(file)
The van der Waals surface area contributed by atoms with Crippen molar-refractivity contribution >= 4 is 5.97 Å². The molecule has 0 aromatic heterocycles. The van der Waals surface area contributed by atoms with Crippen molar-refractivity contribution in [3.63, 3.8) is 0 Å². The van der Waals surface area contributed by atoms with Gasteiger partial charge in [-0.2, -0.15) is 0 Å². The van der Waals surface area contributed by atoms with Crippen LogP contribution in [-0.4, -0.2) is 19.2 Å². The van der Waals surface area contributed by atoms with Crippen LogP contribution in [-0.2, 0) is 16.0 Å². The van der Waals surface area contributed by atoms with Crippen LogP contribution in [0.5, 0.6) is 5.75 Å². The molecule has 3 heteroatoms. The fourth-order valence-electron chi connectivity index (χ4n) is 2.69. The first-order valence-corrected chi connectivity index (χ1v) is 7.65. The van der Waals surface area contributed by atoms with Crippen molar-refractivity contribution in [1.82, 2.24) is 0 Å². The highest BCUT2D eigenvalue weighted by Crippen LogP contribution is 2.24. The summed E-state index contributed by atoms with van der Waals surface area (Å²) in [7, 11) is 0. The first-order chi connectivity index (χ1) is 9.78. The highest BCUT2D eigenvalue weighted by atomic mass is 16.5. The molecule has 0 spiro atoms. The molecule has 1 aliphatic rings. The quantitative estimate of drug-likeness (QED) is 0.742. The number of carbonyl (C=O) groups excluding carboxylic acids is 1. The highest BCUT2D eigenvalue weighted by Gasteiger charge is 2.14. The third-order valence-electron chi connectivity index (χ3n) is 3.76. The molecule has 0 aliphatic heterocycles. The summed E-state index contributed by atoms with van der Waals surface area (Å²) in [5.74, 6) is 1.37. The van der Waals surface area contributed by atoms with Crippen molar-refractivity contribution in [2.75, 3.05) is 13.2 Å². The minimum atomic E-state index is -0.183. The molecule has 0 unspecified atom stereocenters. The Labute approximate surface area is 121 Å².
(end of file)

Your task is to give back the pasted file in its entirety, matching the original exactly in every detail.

The van der Waals surface area contributed by atoms with Crippen molar-refractivity contribution >= 4 is 5.97 Å². The molecule has 0 aromatic heterocycles. The van der Waals surface area contributed by atoms with Crippen molar-refractivity contribution in [3.63, 3.8) is 0 Å². The van der Waals surface area contributed by atoms with Gasteiger partial charge in [-0.2, -0.15) is 0 Å². The van der Waals surface area contributed by atoms with Crippen LogP contribution in [-0.4, -0.2) is 19.2 Å². The van der Waals surface area contributed by atoms with Crippen LogP contribution in [-0.2, 0) is 16.0 Å². The van der Waals surface area contributed by atoms with Crippen LogP contribution in [0.5, 0.6) is 5.75 Å². The molecule has 3 heteroatoms. The fourth-order valence-electron chi connectivity index (χ4n) is 2.69. The first-order valence-corrected chi connectivity index (χ1v) is 7.65. The van der Waals surface area contributed by atoms with Crippen molar-refractivity contribution in [1.82, 2.24) is 0 Å². The highest BCUT2D eigenvalue weighted by Crippen LogP contribution is 2.24. The summed E-state index contributed by atoms with van der Waals surface area (Å²) in [7, 11) is 0. The first-order chi connectivity index (χ1) is 9.78. The highest BCUT2D eigenvalue weighted by atomic mass is 16.5. The molecule has 0 spiro atoms. The molecule has 1 aliphatic rings. The quantitative estimate of drug-likeness (QED) is 0.742. The number of carbonyl (C=O) groups excluding carboxylic acids is 1. The highest BCUT2D eigenvalue weighted by Gasteiger charge is 2.14. The third-order valence-electron chi connectivity index (χ3n) is 3.76. The molecule has 0 aliphatic heterocycles. The summed E-state index contributed by atoms with van der Waals surface area (Å²) in [5.74, 6) is 1.37. The van der Waals surface area contributed by atoms with Crippen molar-refractivity contribution in [2.75, 3.05) is 13.2 Å². The minimum atomic E-state index is -0.183. The molecule has 0 unspecified atom stereocenters. The Labute approximate surface area is 121 Å².